We’ve got the perfect supply and demand situation where one would expect house values to push higher. With sales up 40% and inventory down 20%, without any semblance of a rush of new homes to market to dilute the current offerings, it makes total sense why many have an optimistic outlook for Calgary house prices.
Year over year we recorded a 1.9% improvement in our benchmark sale price to $423,800. This number is higher than any figure we reported in 2020, though not as high as any month in 2019.
Beyond benchmark price there are a few other indicators that show us that prices will at least hold, or, as predicted, move upwards:
When we have half the Months of Supply coupled with nearly double the Sales-to-Listings Ratio and when our average Sales-Price-to-List-Price Ratio is above list price, the idea of an adjustment down is simply not possible.
So, as we sit in the second month of the year we can be fairly confident that our pricing picture has improved and we will continue to claw back to 2019 levels and maybe beyond.
Now, normally by now I would have gone into greater detail on each specific property type, but I felt this overall market information was most
important to report on first. That being said, let’s take a look at the property-type specifics now…
The highest growth was in the Semi-Detached market at a whopping 67% improvement over January 2020.
Then we had Detached at 42%, Row Houses at 33% and even Apartments at a 27% increase over January 2020 numbers
The lowest inventory position is found in the Semi-Detached market, with 41% fewer homes on the market in comparison to January 2020.
Detached was at 33% less, Row Homes at 9% less and Apartments have finally shaken off the excess inventory and are sitting at 2% fewer units available than at the same time last year
All the property types are pretty close, from +3% for Detached homes to minus 0.5% for Apartments.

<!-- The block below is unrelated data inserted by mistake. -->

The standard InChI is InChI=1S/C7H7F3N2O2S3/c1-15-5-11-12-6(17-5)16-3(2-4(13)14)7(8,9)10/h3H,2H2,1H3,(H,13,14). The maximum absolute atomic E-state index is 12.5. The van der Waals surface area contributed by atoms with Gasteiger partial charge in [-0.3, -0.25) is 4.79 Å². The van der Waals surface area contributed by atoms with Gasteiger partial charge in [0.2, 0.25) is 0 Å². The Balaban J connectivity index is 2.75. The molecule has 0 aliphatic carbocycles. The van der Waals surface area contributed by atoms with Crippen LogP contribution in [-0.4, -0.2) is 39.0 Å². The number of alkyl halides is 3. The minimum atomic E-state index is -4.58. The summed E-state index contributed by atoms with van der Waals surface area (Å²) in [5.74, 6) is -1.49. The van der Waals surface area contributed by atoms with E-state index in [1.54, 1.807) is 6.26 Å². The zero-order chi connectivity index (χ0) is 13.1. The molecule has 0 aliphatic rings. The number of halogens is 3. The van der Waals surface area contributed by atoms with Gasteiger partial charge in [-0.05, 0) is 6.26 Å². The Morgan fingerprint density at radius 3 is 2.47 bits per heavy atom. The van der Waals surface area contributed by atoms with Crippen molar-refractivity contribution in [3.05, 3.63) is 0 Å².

The dynamics are very different all across the board and they do change a lot depending on price range, the district and even the community. So, let me show you how we fared across the price ranges and across the various districts.
In this Price Ranges chart, the green means we outsold last year by at least 5%. As you can see, most price brackets are doing better than at this time last year with only a few coming in at slightly less.
And now across the districts.
If you are looking to use some of this information you heard today for your decision-making purposes, please reach out to have a detailed strategy call geared to your specific situation. It could look much better… or could be worse. Don’t leave it to chance.
And finally, here are a few last thoughts for those that are in the market currently, buying or selling.
It’s certainly not the market that we are used to having at the beginning of the year. The sales numbers are firing on all cylinders right now and our inventory continues its trend towards being modest
You can see the situation represented in these two graphs. The first shows Months of Supply.
And this one depicts the Sales-to-Listings-Per-Day Ratio.
When we look beyond the headlines, it is clear that we have a stronger than anticipated market in Calgary despite all the unemployment, the restrictions, the fear, the frustration and the continued struggles of our oil & gas sector.
As we continue into February our Sales-per-Day Ratio is getting stronger and the speed at which we are absorbing all the inventory that is coming to market is increasing, too.
Simply put it means our market is healthy.
Many markets all around North America are in “red hot” mode and, to me, this may be exciting for some but can also be incredibly scary for many others.
If I were to pick one of these real estate markets, I’d pick ours as we have hit our bottom, we’ve stomached some major setbacks with our economy and, as a result, we stand to come out of this all in a steady, consistent and overall fair way. In real estate terms, more in the way of balance.
There is much call for caution in those markets as they are being deemed over-inflated and in need of a way to achieve a soft landing.